Portland Trail Blazers shooting guard Ben McLemore has sneakily had a nice season. After sitting patiently on the Blazers’ bench through October and November, he’s become an offensive threat and, possibly, a semi-valuable trade chip.
Over the past month, the 28-year-old has solidified his role as a reliable source of bench points as this roster continues to surprise NBA pundits, winning against the odds.
Let’s go back a bit
McLemore was taken out of Kansas with the seventh pick in 2013 — three selections ahead of CJ McCollum — as an out-and-out shooter. Unfortunately, he was selected by the Sacramento Kings who haven’t really shone when it comes developing young talent in the modern era.
After bouncing around the league, including stops with the Memphis Grizzlies, a return to the Kings, Houston Rockets and last season with the Los Angeles Lakers, he signed a veteran minimum contract with the Blazers with very little fanfare.
He’s been able to remain in the league as a shooter while never really making his mark, surviving from season to season.
His latest NBA chapter started in Mexico, of all places, about seven months ago when McLemore bumped into Damian Lillard in Cabo San Lucas. Lillard reportedly sold McLemore on Portland, suggesting he come and help reinforce the team’s loaded guard rotation.
It must have been a pretty convincing discussion because McLemore was announced as a Blazer on the second day of the August free agency period.
But of Portland’s three early vet minimum signings — including Cody Zeller and Tony Snell — it seemed McLemore’s arrival went deepest under the radar.
Why? I might hear you ask. Well, in case you hadn’t noticed, the Blazers aren’t short on undersized three-point-shooting guards who don’t play much defense. Regardless of how smooth a shot and how good his percentages were, it was going to be tough for the former Jayhawk to ply his trade in minutes that mattered.
So, if he was going to step on the court, McLemore was going to have to beat out Damian Lillard, CJ McCollum, Anfernee Simons and Norman Powell. A pretty steep task.
True to expectation, the 28-year-old saw nothing but junk-time minutes until the Blazers hosted the lowly Detroit Pistons on November 30. In one of the team’s few convincing wins in late November and December, McLemore produced 17 points on 44 percent three-point shooting in 17 minutes.
By mid December, McCollum was recuperating from a collapsed lung, Lillard was feeling the full impact of his abdomen issue, and the team needed a proven veteran with a reliable shot to change some fortunes.
Enter McLemore, notching up consecutive double-digit games against the Golden State Warriors on December 8 and Minnesota Timberwolves on December 12. Coach Chauncey Billups may have then realized he had another weapon off the bench.
On December 17, McLemore shone in the first of two 28-point performances in two weeks, shooting 8 of 13, 61 percent, from three at home against the Charlotte Hornets.
The COVID Omicron variant hit Portland’s roster a couple of days before Christmas, sidelining more than half the squad. The next few games were pretty ugly but it allowed McLemore to cement himself as a member of the rotation. Throughout January he solidified himself as a staple, a veteran presence and, of course, a headache for opposing perimeter defenders.
In fact, since January 10, McLemore has averaged 12.2 points, hitting 37 of 83 three pointers, 44 percent. He’s leading the team in three point percentage and currently sits 10th league-wide with 42 percent.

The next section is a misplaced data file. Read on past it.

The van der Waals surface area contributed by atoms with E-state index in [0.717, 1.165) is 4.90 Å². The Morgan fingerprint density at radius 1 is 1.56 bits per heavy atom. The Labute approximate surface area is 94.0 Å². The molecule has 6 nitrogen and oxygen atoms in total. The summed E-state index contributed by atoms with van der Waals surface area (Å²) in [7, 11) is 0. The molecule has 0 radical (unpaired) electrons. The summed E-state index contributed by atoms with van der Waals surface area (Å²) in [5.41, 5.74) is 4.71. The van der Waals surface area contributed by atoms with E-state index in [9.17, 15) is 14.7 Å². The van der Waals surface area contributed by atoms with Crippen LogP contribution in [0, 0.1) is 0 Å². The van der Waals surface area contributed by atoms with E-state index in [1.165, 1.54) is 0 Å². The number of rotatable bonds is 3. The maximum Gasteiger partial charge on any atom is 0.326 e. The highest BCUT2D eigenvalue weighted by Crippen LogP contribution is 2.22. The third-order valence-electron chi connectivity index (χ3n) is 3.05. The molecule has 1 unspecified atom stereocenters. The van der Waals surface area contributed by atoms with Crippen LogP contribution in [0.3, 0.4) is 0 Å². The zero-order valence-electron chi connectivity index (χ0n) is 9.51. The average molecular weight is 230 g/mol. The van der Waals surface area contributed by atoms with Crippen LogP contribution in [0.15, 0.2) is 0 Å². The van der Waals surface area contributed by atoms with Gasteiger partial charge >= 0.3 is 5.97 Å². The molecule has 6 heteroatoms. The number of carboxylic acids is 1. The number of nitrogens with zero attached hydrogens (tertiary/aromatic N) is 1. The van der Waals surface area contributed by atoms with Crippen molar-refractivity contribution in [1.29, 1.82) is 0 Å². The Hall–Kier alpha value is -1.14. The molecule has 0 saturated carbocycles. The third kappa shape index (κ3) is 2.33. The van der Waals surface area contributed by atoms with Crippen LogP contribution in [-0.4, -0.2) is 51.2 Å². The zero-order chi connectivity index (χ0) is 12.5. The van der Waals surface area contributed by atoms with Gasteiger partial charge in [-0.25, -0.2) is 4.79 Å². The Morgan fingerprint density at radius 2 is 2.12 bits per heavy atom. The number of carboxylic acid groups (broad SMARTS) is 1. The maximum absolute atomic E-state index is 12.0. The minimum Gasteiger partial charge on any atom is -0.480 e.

From the outside, McLemore appears to have never let his initial bench burial impact his play or his mild-mannered demeanor. He could have easily decided to mope, dissatisfied and frustrated with his minimal role. Instead, he flourished.
So what now? The Blazers are stuck between punting on the season and making a late season play-in push. With Nassir Little going down for an extended period, they may be leaning towards the former, but we wait with bated breath for a clear indication.
If Interim General Manager Joe Cronin does finally decide to play for the pick, he’ll likely part with some expiring contracts and veteran players still attractive to other teams still in the hunt for the Larry O’Brien Trophy.
McLemore’s almost $2.4 minimum contract is anything but prohibitive and could be used to sweeten a deal involving other players.
Alternatively, Portland could be playing the long game. Looking beyond this season, the lottery and its next campaign when hopefully a fit Damian Lillard attempts to lead the Blazers into contention with a re-tooled roster.
Reliable long-range shooting off the bench is critical for any contending team. If he’s not dealt at the deadline and likes the city and situation, McLemore might decide to stay in Oregon next season as the team tries to make a real push up the standings.
Ben McLemore deserves another NBA contract. Yes, he was originally a lottery pick who didn’t reach initial expectations, but he’s proved he’s a viable NBA player.
Despite his shooting ability, circumstance made McLemore an afterthought initially. But it really does say something about his maturity and veteran will that he patiently waited for his chance and made the most it when it came along.
Whether he’s with the team after the February 10 trade deadline — the day before his 29th birthday — or beyond this season, is another question. Honestly, I wouldn’t be surprised either way, especially with the front office yet to make a pre-deadline player-related move.
All I’ll say is that if the Blazers are able to surround Damian Lillard with a competent, contending team next season, you could do a whole lot worse than Ben McLemore coming off the bench hitting threes at a regular clip.